What is Bahá’í mysticism?

The word “mysticism” has taken on various meanings throughout history, as have the practices and beliefs of those who term themselves “mystics”. Mysticism can refer to seeking ecstatic union with God, insight into hidden truths, or a radical transformation of the individual through various means. Defined broadly in this way, mysticism may be found in nearly all world’s religious traditions, though its form varies from case to case.

Bahá’í mysticism incorporates many of these same elements, but emphasizes a practical outcome: That is, it is not enough to feel union with the Divine, one should see the Divine in every soul until it results in concrete actions of brotherhood and love; hidden truths are not meaningful unless they embrace and enrich the outward truths governing our daily lives; and transformation of the individual is without merit until that individual becomes a source of good for his society.

In this way, Bahá’í mysticism is a positive mode of belief, and seeks unity of the inward and outward forms. It is not considered helpful, or in some cases, even lawful, to employ fasting, asceticism, denial of pleasure, and withdrawal from society, as a means for advancement along this path. Mysticism should fundamentally connect the individual to the greater whole of humankind – at the level of our common, Divine origin – until one arrives at a conception of life such that the happiness of others is our happiness too, and all our actions are motivated from this attitude.

In terms of specific practices, there are no rituals prescribed, and people are mainly free to adopt whatever works for each person. Prayer, meditation, and study of the Divine Texts, are the primary tools. The influence of the Holy Spirit, God’s unfailing grace, and ecstatic love, are indispensable. Combined with reflection, imagination, and various art forms, a foundation is established for one to act and reflect, examine motivations, question one’s understandings, and observe how one’s effect on the world is improving day by day.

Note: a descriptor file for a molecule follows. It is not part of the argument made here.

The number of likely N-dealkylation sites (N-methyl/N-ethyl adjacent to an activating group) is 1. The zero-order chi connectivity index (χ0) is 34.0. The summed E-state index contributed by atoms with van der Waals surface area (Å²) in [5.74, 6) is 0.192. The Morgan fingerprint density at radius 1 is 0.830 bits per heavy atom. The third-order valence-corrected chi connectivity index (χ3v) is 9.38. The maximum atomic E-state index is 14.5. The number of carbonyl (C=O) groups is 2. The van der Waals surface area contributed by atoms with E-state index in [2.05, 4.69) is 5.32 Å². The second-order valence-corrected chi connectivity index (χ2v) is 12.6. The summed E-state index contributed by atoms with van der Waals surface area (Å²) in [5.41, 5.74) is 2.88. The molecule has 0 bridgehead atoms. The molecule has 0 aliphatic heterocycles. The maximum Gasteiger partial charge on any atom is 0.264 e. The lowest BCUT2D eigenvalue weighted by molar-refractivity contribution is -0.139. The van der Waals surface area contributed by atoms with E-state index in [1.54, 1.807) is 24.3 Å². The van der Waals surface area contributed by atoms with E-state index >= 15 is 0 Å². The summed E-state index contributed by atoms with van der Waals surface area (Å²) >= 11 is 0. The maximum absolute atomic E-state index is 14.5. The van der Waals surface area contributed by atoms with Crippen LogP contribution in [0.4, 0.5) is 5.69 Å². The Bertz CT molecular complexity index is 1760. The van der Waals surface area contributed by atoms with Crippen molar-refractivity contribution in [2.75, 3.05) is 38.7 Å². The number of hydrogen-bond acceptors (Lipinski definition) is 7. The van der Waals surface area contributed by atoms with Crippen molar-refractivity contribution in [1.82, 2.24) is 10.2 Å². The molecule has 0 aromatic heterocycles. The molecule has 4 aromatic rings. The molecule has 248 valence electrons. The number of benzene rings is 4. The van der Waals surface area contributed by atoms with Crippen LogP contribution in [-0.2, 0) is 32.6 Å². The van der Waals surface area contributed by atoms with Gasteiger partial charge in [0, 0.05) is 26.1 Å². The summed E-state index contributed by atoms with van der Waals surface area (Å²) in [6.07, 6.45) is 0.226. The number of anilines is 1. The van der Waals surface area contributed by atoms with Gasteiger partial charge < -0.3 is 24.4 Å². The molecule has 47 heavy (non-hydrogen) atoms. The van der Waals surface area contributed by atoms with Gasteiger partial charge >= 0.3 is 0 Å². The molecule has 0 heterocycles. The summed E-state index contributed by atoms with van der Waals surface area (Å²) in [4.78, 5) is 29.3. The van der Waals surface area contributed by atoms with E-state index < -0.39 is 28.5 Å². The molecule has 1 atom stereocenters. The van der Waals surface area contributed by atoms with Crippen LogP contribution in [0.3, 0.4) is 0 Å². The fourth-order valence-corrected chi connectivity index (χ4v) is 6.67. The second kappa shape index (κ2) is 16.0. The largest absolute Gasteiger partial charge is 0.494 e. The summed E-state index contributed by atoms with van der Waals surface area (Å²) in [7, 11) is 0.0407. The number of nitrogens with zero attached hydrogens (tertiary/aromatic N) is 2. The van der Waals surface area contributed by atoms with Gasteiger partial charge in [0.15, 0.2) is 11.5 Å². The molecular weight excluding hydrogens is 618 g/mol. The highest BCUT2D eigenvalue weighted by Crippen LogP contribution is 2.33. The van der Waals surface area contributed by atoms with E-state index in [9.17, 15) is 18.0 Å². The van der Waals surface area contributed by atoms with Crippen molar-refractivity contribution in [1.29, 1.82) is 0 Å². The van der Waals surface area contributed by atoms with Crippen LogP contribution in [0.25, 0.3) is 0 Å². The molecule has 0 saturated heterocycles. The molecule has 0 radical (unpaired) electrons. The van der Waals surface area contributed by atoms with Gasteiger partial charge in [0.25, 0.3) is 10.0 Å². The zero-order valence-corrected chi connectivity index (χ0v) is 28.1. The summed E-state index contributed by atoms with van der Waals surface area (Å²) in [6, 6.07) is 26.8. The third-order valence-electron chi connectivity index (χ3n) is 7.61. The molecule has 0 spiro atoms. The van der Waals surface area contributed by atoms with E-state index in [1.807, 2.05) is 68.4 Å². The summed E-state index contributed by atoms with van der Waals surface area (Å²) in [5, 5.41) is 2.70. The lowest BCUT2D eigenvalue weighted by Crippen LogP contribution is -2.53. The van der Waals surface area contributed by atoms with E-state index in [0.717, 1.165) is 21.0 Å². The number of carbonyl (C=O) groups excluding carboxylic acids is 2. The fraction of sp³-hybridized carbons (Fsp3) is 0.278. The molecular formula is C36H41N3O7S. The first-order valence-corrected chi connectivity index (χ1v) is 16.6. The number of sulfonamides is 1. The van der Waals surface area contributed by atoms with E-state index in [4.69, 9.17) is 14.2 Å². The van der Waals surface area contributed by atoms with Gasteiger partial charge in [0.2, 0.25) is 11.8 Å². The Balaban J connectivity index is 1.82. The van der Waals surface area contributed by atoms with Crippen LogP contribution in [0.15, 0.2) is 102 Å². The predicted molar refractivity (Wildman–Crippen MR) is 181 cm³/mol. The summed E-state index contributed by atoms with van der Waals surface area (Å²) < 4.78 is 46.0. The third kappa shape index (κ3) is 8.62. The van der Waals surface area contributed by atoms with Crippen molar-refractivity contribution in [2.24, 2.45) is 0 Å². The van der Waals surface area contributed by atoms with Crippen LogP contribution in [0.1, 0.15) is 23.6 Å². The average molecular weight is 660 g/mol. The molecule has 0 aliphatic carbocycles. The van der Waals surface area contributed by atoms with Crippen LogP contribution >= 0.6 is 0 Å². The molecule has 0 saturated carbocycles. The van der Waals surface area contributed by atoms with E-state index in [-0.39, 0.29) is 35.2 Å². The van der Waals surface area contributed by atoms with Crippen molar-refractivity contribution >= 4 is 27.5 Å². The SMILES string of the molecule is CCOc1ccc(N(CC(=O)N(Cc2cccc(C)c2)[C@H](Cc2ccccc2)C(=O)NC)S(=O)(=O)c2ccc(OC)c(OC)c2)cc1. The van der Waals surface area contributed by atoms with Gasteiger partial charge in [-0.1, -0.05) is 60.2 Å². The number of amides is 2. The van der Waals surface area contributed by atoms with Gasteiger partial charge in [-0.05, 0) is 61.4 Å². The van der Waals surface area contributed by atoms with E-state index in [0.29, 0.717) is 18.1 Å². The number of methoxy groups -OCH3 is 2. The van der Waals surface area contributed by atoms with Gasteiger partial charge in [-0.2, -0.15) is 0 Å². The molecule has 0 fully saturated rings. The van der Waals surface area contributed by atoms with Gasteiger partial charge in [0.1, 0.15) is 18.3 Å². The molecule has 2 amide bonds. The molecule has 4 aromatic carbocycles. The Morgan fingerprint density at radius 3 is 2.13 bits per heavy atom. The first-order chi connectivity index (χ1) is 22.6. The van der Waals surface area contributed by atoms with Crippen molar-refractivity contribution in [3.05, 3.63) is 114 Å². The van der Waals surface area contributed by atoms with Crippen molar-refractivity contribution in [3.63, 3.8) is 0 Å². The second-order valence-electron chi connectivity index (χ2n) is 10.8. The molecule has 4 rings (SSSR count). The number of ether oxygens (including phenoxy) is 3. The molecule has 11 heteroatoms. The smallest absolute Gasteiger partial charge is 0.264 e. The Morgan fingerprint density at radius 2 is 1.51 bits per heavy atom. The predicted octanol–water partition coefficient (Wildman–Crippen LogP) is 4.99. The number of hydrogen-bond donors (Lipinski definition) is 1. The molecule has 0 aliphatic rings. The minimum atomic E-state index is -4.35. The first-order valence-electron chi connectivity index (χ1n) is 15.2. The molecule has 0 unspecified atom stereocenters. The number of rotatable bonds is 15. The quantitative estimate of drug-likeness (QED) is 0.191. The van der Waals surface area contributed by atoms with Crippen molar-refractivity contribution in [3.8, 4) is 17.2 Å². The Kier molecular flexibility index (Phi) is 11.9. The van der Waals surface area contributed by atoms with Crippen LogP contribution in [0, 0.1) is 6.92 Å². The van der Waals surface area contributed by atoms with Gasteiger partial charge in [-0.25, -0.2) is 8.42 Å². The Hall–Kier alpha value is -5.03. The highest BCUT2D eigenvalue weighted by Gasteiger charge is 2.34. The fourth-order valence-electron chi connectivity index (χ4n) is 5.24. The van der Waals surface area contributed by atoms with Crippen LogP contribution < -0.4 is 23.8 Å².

What makes this fundamentally mystical in character is that Bahá’ís believe in a spiritual world that is both greater than this life, and yet contains this life within it, similar to a child gestating in the womb of its mother. The embryo is aware of its own sphere, but lacks perception of the larger world outside, even though most of its future is determined by the beings of that world. The mother and father are very much aware of the child, even when it has no awareness of them.

Similarly, a much greater, far more wondrous, existence awaits humanity after this physical life; yet that spiritual world exists also here, and affects us far more than we can ever realize. The mystic comes not only to expect these otherworldly influences, but to employ them directly in his day to day life, such as using prayer to overcome difficult problems. However, as mentioned above, inward and outward must be in harmony: Prayer alone is not the way; it is prayer followed by action, undertaken with the expectation that one’s prayers will be answered.

This mystical path, because it does not rely on extreme measures, or practices divergent from ordinary belief, can be somewhat difficult to follow. In the end it amounts to a fundamental, almost Copernican, shift in orientation: placing God at the center of one’s life, and revolving everything – knowledge, opinions, even thought itself – around that center. When the purpose of life is seen not as fulfilling the will of the individual, but wholly in terms of the Will of God, it changes how one sees even the most mundane of things. And it is this: seeing beauty where other see plainness; seeing purpose where others see chaos; seeing God where others see only dust and decay: that truly sets apart the path of the mystic.